Scott slid out from behind a spectator wearing a stoic expression that hid his intent as though he worked hard to remain unnoticed—trying so hard not to earn attention from anyone that he had drawn mine when he stepped closer to the table. His eyes briefly narrowed when he looked in Hank’s direction. Self-preservation instincts honed by one-hundred thousand years of evolution rang shrilly in my old brain, sometimes called the lizard brain. Scott’s hunting behaviour put my body into alert mode. Deep down an ancient feeling of self-preservation waited to act.
“Check to you.”
“Pot odds,” announced Hank. “Forty-five bucks.”
“I call,” replied Bill. “Read ’em and weep. Set of Johnnies out for a night on the town.”
“Trip Johnnies. Ouch. That’s a nice hand,” noted Hank before revealing a spade flush, “just not as nice as my Alabama whore house.”
Bill moaned his loss. Ace, who sat on my left, nodded knowingly. Hank reached out with both hands to rake in his winnings. Movement caught my eye. An aluminum baseball bat smacked Hank on the top of his head! Blood sprayed the table, splattering the front of my shirt. Spectators closest to the event cleared gladiator space around Hank and Scott. Most men immediately evacuated the room, bumping shoulders on the way out the door, scurrying out of sight quicker than prairie dogs dodged a diving hawk.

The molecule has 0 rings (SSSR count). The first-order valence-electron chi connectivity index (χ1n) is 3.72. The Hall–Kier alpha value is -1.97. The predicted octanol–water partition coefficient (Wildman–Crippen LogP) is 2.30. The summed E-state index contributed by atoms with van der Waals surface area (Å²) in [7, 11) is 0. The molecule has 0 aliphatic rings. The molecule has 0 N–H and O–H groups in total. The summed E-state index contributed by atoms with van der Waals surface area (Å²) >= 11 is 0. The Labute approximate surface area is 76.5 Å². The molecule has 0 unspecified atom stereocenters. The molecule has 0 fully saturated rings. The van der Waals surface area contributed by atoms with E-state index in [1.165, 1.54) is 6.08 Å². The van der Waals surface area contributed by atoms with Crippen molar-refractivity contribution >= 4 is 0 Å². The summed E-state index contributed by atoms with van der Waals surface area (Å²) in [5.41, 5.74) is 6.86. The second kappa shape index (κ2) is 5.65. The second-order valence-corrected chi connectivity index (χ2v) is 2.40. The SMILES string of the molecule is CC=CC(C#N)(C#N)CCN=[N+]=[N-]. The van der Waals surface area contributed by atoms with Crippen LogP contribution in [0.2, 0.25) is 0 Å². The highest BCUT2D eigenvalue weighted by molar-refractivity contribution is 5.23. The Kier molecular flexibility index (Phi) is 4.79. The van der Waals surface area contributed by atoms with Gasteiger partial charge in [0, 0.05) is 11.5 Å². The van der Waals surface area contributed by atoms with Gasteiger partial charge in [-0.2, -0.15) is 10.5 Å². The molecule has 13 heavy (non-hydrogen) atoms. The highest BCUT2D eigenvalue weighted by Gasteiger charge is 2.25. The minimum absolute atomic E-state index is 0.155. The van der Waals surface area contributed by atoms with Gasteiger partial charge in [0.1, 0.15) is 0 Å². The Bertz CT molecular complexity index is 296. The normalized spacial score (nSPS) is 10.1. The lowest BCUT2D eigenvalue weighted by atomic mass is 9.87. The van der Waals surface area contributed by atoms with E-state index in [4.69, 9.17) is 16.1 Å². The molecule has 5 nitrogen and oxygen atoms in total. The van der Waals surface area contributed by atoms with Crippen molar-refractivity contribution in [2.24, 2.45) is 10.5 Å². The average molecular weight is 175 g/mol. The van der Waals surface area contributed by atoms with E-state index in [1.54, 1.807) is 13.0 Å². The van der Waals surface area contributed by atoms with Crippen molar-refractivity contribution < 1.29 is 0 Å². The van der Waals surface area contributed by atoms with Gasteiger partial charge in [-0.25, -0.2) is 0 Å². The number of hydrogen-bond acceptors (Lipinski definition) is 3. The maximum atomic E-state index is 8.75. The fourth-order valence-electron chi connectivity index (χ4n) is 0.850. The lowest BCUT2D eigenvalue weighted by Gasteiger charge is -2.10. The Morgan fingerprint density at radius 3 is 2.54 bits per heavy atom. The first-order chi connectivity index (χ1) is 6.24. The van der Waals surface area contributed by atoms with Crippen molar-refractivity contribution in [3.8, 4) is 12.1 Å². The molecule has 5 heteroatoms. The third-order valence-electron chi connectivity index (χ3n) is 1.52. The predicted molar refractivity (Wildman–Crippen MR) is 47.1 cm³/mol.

Cocked above his head, two-handing it, the bat descended. Skin and hair folded around the bat’s pale metal contours as it sank past bone and into brain matter. Catastrophic pressure on Hank’s eyeballs forced them to flare and to bulge; now flashed with crimson and blue veins, stretched to capacity. Now beyond, bursting and squirting ocular jelly to join blood and brains splatting the table with a sickening “ulch,” like a boot pulled from wet mud.
Ace grabbed my shirt collar and jerked me backwards. Without realizing it, I had gained my feet and stood with my hands raised protectively waiting for the bat to make a threatening move in my direction. Most men had backed away from the carnage or they had frozen in place. Regret that I had not leapt forward to stop the second swing swept across my thoughts. Two players on Hank’s right had moved so quickly they had fallen backwards out of their chairs and were picking themselves up off the floor.
Ace said, “Move Garland! Wipe your face with the sheet. Don’t run. Walk as if nothing is wrong. Don’t let the bottle ’n stoppers notice anything when we pass the security bubble. Keep your head down.”
“Wait! Hank. Shouldn’t we―”